Join us at tonight’s (May 10) public Seattle Parks Department meeting where Explorer West students will present their ideas on water conservation and reclamation to the Parks Board Of Commissioners. The Seattle Parks and Recreation Department is making an effort to examine park water usage and implement ways to conserve and reclaim water.

Seattle has the highest water and sewer rates in the country.

Tonight’s public meeting will take place at 6:30pm at the Seattle Parks and Recreation Administration Building, 100 Dexter Ave.. Seattle, WA 98019. All are welcome and we encourage you to come support our students.

Explorer West eighth grade student teams with Karen Galt, Seattle Parks Water Management Coordinator (far left) and Joelle Hammerstad, Seattle Parks Sustainable Operations Manager (far right).

Explorer West eighth grade student teams with Karen Galt, Seattle Parks Water Management Coordinator (far left) and Joelle Hammerstad, Seattle Parks Sustainable Operations Manager (far right).

Students at Seattle’s Explorer West Middle School were initially invited to share their ideas and four teams of eighth graders brainstormed ways to be more conscious with Seattle park water usage.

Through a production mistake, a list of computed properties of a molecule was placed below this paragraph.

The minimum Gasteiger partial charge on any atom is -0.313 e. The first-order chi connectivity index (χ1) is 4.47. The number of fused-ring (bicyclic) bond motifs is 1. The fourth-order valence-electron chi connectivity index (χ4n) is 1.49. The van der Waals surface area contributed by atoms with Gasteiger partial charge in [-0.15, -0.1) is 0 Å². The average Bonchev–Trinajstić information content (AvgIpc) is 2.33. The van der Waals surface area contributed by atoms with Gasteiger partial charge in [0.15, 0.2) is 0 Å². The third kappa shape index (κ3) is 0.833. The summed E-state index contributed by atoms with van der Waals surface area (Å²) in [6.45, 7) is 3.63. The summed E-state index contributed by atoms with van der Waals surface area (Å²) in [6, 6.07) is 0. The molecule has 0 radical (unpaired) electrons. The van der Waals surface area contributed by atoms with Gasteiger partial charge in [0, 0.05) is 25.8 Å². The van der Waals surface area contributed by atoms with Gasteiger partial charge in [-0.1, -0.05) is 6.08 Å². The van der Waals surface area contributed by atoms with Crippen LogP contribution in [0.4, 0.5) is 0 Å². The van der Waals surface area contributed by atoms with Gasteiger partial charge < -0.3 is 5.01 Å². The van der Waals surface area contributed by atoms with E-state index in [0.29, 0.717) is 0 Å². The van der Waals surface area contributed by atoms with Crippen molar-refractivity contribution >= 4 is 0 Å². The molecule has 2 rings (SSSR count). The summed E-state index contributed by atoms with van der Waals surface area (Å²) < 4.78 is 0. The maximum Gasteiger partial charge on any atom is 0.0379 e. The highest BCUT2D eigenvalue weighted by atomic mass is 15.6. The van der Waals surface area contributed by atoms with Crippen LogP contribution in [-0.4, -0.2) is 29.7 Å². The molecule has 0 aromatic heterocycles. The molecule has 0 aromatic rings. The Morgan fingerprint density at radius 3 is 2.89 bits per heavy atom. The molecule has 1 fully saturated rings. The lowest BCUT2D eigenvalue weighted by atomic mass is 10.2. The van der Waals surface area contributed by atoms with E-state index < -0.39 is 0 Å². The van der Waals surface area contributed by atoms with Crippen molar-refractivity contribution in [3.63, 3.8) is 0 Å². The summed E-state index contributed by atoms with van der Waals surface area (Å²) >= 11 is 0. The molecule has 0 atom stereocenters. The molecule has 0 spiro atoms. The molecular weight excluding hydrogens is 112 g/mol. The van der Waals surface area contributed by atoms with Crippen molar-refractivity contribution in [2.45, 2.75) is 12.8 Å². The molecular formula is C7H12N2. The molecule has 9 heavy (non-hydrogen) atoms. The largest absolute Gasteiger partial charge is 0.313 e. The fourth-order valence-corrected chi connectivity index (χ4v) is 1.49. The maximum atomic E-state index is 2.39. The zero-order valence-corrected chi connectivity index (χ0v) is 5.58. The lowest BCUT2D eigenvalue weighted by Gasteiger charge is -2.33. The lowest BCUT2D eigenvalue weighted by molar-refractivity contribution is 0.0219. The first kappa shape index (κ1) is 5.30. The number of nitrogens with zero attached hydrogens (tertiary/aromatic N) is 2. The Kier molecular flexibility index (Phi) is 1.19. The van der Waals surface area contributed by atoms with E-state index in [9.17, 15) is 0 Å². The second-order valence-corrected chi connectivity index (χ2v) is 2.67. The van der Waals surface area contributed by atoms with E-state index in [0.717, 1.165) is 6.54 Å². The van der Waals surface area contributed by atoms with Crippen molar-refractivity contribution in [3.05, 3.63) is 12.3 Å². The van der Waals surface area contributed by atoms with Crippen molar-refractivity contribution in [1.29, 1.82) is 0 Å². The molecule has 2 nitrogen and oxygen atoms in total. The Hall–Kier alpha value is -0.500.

Three executive staff members of Seattle Parks attended the presentations at the school. As a result of that meeting, the teams were invited to present their findings and ideas to the Seattle Parks Department Board of Commissioners TONIGHT at 6:30pm.

One student noted, “The average Seattle citizen uses fifty gallons of water daily. Water is a limited resource that we need to preserve. There are simple ways to preserve water, but these plans need to start somewhere.”

“Students volunteered for the opportunity to pass along inventive approaches to water consumption and conservation,” said Explorer West Social Studies Teacher Tim Owens. “It was a stimulating conversation.”

The students wrote comprehensive research essays (see Explorer West Water Parks Essay) and collaborated on their live presentations. Their innovative ideas ranged from water irrigation management; low flush and composting toilets; rainwater cisterns; sustainable wading ponds and spray parks instead of pools; and creative ways to reinvent golf course water usage.

“I was impressed by how passionate the students were about the subject matter,” said Seattle Parks Sustainable Operations Manager Joelle Hammerstad. “The presentations were well-researched and engaging. They even introduced us to new products that we didn’t know about, which inspired us to do some of our own follow-up research.”